The bold black line at the top of the image below, adapted from Climate Reanalyzer, shows extremely high sea surface temperatures up to September 13, 2023, much higher than in any previous year on record.
The image below, created with NASA data, shows why these extremely high sea surface temperatures are so worrying. The image shows monthly mean global surface temperature anomalies (open ocean) vs 1901-1930. The ochre trend, based on January 1900-August 2023 data, indicates the latent heat tipping point was crossed in 2021 and the seafloor methane tipping point could be crossed in 2033. The red trend, based on August 2008-August 2023 data and better reflecting variables such as El Niño, indicates that the seafloor methane tipping point could be crossed late 2023. Data show the seafloor methane tipping point was reached in August 2023.
The latent heat tipping point is estimated to correspond with a sea surface temperature anomaly of 1°C above the long term average, 1901-1930 on the above image, as discussed in earlier posts such as this one.
Sea ice constitutes a latent heat buffer, consuming incoming heat as it melts. While the ice is melting, all energy (at 334 J/g) goes into changing ice into water and the temperature remains at 0°C (273.15K or 32 °F). Once all ice has turned into water, all subsequent energy goes into heating up the water, and will do so at 4.18 J/g for every 1°C the temperature of the water rises.
|[ The Latent Heat Buffer ]|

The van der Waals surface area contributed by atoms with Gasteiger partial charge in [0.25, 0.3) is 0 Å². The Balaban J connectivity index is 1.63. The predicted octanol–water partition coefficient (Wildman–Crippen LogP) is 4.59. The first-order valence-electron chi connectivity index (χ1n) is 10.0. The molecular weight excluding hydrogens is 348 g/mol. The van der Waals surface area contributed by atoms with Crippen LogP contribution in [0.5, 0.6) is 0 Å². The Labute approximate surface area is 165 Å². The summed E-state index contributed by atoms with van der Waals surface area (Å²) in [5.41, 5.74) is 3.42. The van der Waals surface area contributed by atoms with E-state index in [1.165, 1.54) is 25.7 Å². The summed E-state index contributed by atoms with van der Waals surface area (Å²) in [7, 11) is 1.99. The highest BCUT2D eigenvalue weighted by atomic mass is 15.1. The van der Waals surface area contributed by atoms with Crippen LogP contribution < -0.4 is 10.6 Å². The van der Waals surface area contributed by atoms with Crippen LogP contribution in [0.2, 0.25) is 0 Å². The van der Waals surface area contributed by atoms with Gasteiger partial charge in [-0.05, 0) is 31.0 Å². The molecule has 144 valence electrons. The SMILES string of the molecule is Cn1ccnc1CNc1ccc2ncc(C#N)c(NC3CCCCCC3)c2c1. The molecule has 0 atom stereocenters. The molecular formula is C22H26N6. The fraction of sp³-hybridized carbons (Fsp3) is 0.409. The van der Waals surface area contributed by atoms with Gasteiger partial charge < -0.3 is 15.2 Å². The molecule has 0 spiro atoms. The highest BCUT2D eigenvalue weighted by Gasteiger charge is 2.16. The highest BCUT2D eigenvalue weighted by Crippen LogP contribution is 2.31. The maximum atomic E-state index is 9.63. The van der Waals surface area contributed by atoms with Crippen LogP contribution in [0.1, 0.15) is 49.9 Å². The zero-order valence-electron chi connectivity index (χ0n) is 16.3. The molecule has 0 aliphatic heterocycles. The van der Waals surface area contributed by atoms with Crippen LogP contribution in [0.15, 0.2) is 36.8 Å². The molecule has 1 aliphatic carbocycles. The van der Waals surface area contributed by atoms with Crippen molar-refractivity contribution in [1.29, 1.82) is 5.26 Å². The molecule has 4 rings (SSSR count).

Crossing of the seafloor methane tipping point will occur later than crossing of the latent heat tipping point, i.e. the seafloor methane tipping point corresponds with a higher ocean temperature anomaly, estimated to correspond with a sea surface temperature anomaly of 1.35°C above the long term average.
The danger is that additional heat will destabilize hydrates in these sediments, leading to explosive eruptions of methane, as its volume increases 160 to 180-fold when leaving the hydrates, and resulting in huge eruptions of methane both from the destabilizing hydrates and from methane that is present in the form of free gas underneath the hydrates.
|[ from earlier post, click on images to enlarge ]|
The above image, from an earlier post, illustrates that warnings have been given before about the danger of these two tipping points getting crossed in the Arctic. In the above image, the trends are based on annual sea surface temperature data for the Northern Hemisphere. The seafloor methane tipping point is estimated to correspond with ocean temperature anomalies reaching 1.35°C above the long term average.
|[ Latent heat loss, feedback #14 on the Feedbacks page ]
Further adding to the danger is that destabilization of methane hydrates can cause huge amounts of methane to erupt with great force from the seafloor in the form of plumes. Consequently, little of the methane can be broken down in the water by microbes, while there is very little hydroxyl in the atmosphere over the Arctic Ocean to break down the methane that enters the atmosphere.
|[ click on images to enlarge ]|
Note the high levels over the Beaufort Sea and elsewhere over the Arctic Ocean, as well as high levels recorded over oceans in the Southern Hemisphere.
• Climate Reanalyzer – daily sea surface temperature
• NASA – GISS Surface Temperature Analysis
• NOAA – Barrow Atmospheric Baseline Observatory, United States
• NOAA – MetOp satellite records
• NOAA – N20 satellite records
• Two Tipping Points
• Sea surface temperature at record high
• Record high North Atlantic sea surface temperature
• Latent Heat
• The Threat of Global Warming causing Near-Term Human Extinction
• Transforming Society
• Climate Emergency Declaration